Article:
It’s not that long ago that we had to roll in a TV on a trolley to show video to students. Having access to YouTube has transformed my teaching over the last few years. Rather than the educational videos of yesteryear, we can now show authentic language which really engages students and lets them listen to a range of voices. In the current climate, when there will be no school trips for a while, it is also nice to have a glimpse of different countries!
There is some great content on YouTube which is produced specifically for language learners. I am a fan of the Easy Languages channel. My GCSE class watched a great video on Easy German about refugees. The content was current (filmed last year) and the German/English subtitles made it accessible to all students. Similarly, I have found a useful video about Halloween in France which I will be able to use with a Year 8 group because of the subtitles. In this video, it is clear that Halloween is not really a big thing in France, so it will help my class understand that not everyone does things in the same way.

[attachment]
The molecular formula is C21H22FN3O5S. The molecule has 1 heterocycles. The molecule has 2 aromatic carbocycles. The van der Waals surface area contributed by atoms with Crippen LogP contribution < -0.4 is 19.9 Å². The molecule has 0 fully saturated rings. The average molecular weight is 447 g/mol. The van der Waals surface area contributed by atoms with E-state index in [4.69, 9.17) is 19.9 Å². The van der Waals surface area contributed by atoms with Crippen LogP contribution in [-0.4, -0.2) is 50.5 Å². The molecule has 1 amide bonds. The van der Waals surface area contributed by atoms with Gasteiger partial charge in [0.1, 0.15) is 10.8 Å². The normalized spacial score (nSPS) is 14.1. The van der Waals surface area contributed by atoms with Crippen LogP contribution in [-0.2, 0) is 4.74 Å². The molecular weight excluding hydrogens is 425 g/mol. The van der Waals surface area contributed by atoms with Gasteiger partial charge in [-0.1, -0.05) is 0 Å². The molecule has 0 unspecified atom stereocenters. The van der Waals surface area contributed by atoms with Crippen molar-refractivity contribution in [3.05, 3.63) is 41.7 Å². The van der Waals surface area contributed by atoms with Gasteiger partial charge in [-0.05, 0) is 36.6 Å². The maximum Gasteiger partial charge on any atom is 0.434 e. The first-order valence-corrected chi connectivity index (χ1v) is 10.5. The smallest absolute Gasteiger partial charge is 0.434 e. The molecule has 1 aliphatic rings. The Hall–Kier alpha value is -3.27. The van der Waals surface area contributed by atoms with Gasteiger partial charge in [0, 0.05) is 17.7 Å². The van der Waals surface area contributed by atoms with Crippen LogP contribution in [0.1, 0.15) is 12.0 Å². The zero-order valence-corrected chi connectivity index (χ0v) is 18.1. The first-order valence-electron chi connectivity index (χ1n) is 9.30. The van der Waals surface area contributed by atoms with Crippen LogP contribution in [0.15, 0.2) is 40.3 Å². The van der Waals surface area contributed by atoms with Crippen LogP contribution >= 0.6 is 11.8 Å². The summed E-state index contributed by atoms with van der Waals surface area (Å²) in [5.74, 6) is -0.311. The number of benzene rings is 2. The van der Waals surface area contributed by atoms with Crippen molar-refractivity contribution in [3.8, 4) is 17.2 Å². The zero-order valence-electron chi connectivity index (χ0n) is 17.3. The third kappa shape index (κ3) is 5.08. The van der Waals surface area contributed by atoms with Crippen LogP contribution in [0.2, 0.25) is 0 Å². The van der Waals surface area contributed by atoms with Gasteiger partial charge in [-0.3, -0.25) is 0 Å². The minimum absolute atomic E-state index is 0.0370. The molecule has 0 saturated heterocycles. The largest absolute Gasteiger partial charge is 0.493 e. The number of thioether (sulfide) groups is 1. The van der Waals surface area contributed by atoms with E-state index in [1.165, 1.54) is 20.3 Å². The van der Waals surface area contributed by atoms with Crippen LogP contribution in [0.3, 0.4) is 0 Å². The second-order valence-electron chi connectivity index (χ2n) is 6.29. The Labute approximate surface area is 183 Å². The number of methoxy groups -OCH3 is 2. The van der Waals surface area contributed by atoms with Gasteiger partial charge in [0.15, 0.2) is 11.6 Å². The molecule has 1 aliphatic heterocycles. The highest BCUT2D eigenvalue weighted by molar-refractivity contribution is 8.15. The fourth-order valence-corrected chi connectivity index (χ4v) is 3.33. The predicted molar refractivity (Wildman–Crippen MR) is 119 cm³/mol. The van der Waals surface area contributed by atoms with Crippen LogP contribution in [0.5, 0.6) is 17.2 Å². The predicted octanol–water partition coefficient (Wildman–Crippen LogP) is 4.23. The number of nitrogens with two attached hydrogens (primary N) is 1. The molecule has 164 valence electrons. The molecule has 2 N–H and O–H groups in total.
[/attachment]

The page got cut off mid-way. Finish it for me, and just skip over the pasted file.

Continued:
Another excellent source of videos which can be used in a classroom are on the Coffee Break languages channel. These videos typically focus on one question which is asked to a range of people. Their responses are shown twice, the second time with subtitles. They are great for exposing the students to repetition of the same phrase. There is the added bonus that all the videos seem to have been filmed on a lovely sunny day, brightening up my classroom!
I have also found that even the shortest snippet of video can engage students. In Google Slides and Microsoft Powerpoint, it is easy to format a video so that only the required 20 seconds of the video plays. My Year 8 class enjoyed a 20 second clip of Emma Watson speaking French. It doesn’t matter if students can’t understand every word. Similarly, you can play a video of a vlogger discussing food or apps or whatever to get students to guess the theme of the lesson.